Senter for geobiologi


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PhD course

Seafloor Mineral Resources and Prospects of Deep-Sea Mining

The Centre for Geobiology (CGB) held a PhD course addressing the geological, environmental and technological challenges facing deep-sea mining and mineral extraction.

NordMin PhD course
CGB, Anna Lim


Locally organised by Filipa Marques, Rolf Birger Pedersen and Steinar Hesthammer, the course is part of the Nordic Council of Ministers, NordMin project. A group of 22 students and stakeholders from eleven Nordic Universities came together at CGB from October 3rd to October 7th to discuss mining and mineral extraction from a sustainability perspective in a Nordic context. In addition to CGB staff, the course included lecturers from the Norwegian University of Science and Technology (NTNU) and the Geological Survey of Norway (NGU) in Trondheim, the Norwegian Petroleum Directorate (NPD), the Iceland Geosurvey and National Energy Authority of Iceland.

The course addressed one of the ambitions of the NordMin project, namely:

"to build a network of excellence in the Nordic countries related to sustainable mining. In this respect, we would like to create platforms and areas where stakeholders meet to discuss mining and mineral extraction from a sustainability perspective. The Nordic context means that issues such as extreme conditions (from a technical perspective and in terms of climate), environmental impact and indigenous people’s rights should be addressed together with corporate social responsibility standards and the image of the extractive industry. One such platform will be PhD courses organized in different Nordic countries over the lifespan of the project"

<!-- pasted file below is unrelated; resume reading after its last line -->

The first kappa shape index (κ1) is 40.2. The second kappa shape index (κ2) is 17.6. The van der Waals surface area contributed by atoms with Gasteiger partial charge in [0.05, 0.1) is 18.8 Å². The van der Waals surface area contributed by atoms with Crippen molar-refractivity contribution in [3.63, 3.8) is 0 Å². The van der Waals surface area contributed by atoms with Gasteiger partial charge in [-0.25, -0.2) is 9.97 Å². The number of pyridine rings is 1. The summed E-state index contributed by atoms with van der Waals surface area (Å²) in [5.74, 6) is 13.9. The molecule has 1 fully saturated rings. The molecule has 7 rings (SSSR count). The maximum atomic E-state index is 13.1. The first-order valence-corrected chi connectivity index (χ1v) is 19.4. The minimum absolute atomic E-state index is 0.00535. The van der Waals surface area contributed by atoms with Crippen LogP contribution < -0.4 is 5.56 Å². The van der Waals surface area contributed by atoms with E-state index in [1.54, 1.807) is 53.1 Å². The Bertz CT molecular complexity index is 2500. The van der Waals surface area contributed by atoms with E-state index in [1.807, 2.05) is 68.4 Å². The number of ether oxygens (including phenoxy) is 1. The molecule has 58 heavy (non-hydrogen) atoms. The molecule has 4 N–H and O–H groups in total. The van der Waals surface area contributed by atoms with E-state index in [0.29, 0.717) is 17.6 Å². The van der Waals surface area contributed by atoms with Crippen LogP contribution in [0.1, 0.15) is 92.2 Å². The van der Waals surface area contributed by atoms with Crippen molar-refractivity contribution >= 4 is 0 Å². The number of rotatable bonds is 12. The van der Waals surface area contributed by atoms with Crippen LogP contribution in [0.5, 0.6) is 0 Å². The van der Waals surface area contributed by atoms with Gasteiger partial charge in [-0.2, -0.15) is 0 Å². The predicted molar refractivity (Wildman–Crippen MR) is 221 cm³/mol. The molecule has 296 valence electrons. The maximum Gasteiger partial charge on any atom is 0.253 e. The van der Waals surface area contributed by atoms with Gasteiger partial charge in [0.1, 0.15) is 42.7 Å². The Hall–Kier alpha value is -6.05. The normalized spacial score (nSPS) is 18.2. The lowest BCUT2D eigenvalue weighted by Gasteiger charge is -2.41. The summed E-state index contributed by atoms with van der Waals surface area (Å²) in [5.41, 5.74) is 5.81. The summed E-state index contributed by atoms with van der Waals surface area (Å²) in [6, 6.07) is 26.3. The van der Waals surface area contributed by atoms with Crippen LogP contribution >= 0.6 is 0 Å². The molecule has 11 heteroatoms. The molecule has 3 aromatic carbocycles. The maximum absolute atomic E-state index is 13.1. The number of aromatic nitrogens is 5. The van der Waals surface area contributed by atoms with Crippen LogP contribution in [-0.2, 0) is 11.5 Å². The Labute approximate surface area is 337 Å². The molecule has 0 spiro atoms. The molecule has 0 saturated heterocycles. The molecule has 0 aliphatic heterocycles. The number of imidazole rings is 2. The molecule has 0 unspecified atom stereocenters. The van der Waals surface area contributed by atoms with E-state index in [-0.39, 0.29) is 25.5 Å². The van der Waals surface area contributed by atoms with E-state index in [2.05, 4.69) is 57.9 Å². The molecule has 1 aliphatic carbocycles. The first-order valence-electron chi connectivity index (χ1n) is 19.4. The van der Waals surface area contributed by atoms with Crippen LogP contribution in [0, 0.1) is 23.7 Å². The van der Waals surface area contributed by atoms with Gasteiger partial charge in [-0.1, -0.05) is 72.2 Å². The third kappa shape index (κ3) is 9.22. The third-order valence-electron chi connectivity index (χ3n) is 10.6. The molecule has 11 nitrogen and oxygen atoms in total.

The course utilized lectures and practical sessions to focus on three main aspects of deep-sea mining: 1) the current knowledge on seafloor hydrothermal systems, their diversity, characteristics, and resource quantification, 2) techniques for seafloor exploration and technology available for exploitation, and 3) environmental impacts and nation's regulation.

Nordic students were able to take advantage of the 20 scholarships available to participants focusing their research in exploration, mining, mineral processing, metallurgy, environmental aspects, social and societal aspects, and political and economic aspects.